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Castle Rackrent (Oxford World's Classics) Paperback – July 15, 2009

ISBN-13: 978-0199537556 ISBN-10: 0199537550 Edition: New

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Product Details

  • Series: Oxford World's Classics
  • Paperback: 176 pages
  • Publisher: Oxford University Press; New edition (July 15, 2009)
  • Language: English
  • ISBN-10: 0199537550
  • ISBN-13: 978-0199537556
  • Product Dimensions: 7.6 x 0.4 x 5 inches
  • Shipping Weight: 5 ounces (View shipping rates and policies)
  • Average Customer Review: 4.0 out of 5 stars  See all reviews (5 customer reviews)
  • Amazon Best Sellers Rank: #292,703 in Books (See Top 100 in Books)

Editorial Reviews

About the Author

Kathryn Kirkpatrick is Assistant Professor at the Department of English, Appalachian State University.

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38 of 42 people found the following review helpful By mp on October 12, 2000
Format: Paperback
Maria Edgeworth's "Castle Rackrent," published in 1800, the year of Irish union with Great Britain, and just two years after the 1798 Irish Rebellion, is supposedly a comic satire intended to show after years of unrest, that the Irish were civil enough to be assimilated into the British Empire. That is a deceptively simple description of a book in conflict with its author and itself.
Told to an "editor" by Thady Quirk, the 80+ year old steward of the Rackrent estate relates (very quickly) the story of the Rackrent family, Sir Patrick, Sir Murtagh, Sir Kit, and the absolutely dissolute Sir Condy. The O'Shaughlin family is forced by the Penal Laws to become Protestant and to change their name to Rackrent to regain their estate. The variously weak Rackrent men and their extremely strong and independent wives spend themselves into outrageous debt and tax their tenant farmers to the point of insanity over the course of the novel.
Apply Katie Trumpener's argument regarding the importance of the bog to Irish cultural nationalism in her book "Bardic Nationalism," and you begin to see that, all that seems to preserve the legacy of the O'Shaughlin family is their mucky bog, Allyballycarricko'shaughlin, and Thady Quirk, if he is to be trusted, himself seemingly stuck in a feudal past.
One of the major questions posed by Edgeworth's novel is "What is it to be Irish?" The Anglo-Irish Rackrent landlords claim an Irish Catholic heritage, but forfeit that personal history for the ephemeral run of the estate. The disenfranchised tenant farmers are forced to yield their produce to support the Rackrents's absurd behaviours.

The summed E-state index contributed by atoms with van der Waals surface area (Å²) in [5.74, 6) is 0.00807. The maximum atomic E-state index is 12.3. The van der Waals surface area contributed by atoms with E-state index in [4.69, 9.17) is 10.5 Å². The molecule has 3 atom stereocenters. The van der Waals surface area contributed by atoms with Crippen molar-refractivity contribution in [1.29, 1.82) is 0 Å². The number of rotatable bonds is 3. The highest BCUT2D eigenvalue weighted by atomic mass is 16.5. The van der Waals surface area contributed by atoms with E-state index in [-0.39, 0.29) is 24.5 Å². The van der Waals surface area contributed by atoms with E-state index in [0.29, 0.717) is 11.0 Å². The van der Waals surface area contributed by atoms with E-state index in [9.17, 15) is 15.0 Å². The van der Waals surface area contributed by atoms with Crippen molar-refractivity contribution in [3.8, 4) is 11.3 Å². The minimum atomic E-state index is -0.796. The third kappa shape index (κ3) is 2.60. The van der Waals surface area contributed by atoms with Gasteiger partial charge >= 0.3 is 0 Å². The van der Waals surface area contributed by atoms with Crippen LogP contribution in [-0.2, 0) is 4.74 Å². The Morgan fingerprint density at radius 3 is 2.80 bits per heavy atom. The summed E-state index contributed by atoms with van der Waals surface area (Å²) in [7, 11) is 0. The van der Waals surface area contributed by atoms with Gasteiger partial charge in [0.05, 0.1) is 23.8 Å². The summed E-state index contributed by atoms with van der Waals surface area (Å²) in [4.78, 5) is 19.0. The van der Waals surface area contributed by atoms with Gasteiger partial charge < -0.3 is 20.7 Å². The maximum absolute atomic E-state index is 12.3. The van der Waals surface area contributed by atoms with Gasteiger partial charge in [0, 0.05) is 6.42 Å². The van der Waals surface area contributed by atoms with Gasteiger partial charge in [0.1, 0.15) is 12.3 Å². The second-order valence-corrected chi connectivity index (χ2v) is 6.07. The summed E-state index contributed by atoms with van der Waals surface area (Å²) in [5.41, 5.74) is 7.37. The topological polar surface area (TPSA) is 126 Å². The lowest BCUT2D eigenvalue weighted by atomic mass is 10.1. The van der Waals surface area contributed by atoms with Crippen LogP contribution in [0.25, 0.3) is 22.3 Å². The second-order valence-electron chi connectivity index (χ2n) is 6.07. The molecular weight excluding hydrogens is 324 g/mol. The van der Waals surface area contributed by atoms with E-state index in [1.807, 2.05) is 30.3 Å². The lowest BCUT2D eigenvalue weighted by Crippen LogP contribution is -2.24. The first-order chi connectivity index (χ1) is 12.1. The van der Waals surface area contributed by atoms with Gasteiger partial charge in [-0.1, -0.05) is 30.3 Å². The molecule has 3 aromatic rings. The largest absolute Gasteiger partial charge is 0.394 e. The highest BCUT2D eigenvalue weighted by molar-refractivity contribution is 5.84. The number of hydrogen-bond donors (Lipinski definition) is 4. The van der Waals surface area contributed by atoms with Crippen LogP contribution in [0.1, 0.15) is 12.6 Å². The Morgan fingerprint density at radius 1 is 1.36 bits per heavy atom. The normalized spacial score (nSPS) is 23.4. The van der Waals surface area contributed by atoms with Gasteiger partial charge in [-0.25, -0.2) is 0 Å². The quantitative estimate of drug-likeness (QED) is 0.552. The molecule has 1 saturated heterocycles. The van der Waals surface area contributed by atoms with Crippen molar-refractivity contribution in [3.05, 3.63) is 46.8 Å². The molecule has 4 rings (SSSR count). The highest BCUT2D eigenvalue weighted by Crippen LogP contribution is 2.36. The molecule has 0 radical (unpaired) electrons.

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Format: Paperback
Castle Rackrent is not, as its title might suggest, a gothic novel. Instead it is an affectionate satire of Irish life in the 18th Century. The occasion for its publication was the forthcoming union between Ireland and Great Britain. The author proposes to introduce the Irish to their neighbors, claiming that the English know less about Ireland than about many other nations.

The novel is in the form of an oral memoir by Thady Quirk, a venerable servant of the Rackrent estate. He recounts four successive holders of the baronetcy, men varying from the genial, to the querulous, to the miserly, and the extravagant. His speech is sprinkled with regionalisms which the author explains in footnotes and an extensive glossary. Many of these notes contain anecdotes that are just as entertaining as the main narrative. Some of the descriptions of Irish customs, mannerisms and speech are no doubt still apt today.

Castle Rackrent is a pleasant little story that has its own place in the development of the English novel and will surely amuse anyone who wants to pay a visit to the Ireland of two centuries ago.
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By Kathleen A. Flynn on August 18, 2013
Format: Paperback
I am a fan of literature of this period, and no slave to political correctness, but I really hated "Castle Rackrent," which I found both tedious and offensive, managing to be both anti-Semitic and anti-Irish. I guess it was supposed to be funny, and some might find it so. I did not.
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By memphisangel1948 on December 5, 2014
Format: Paperback Verified Purchase
Wonderful
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0 of 1 people found the following review helpful By Linda M on August 17, 2013
Format: Paperback Verified Purchase
This was a good book, please don't let the cover sway you from it - it's not typical of the book
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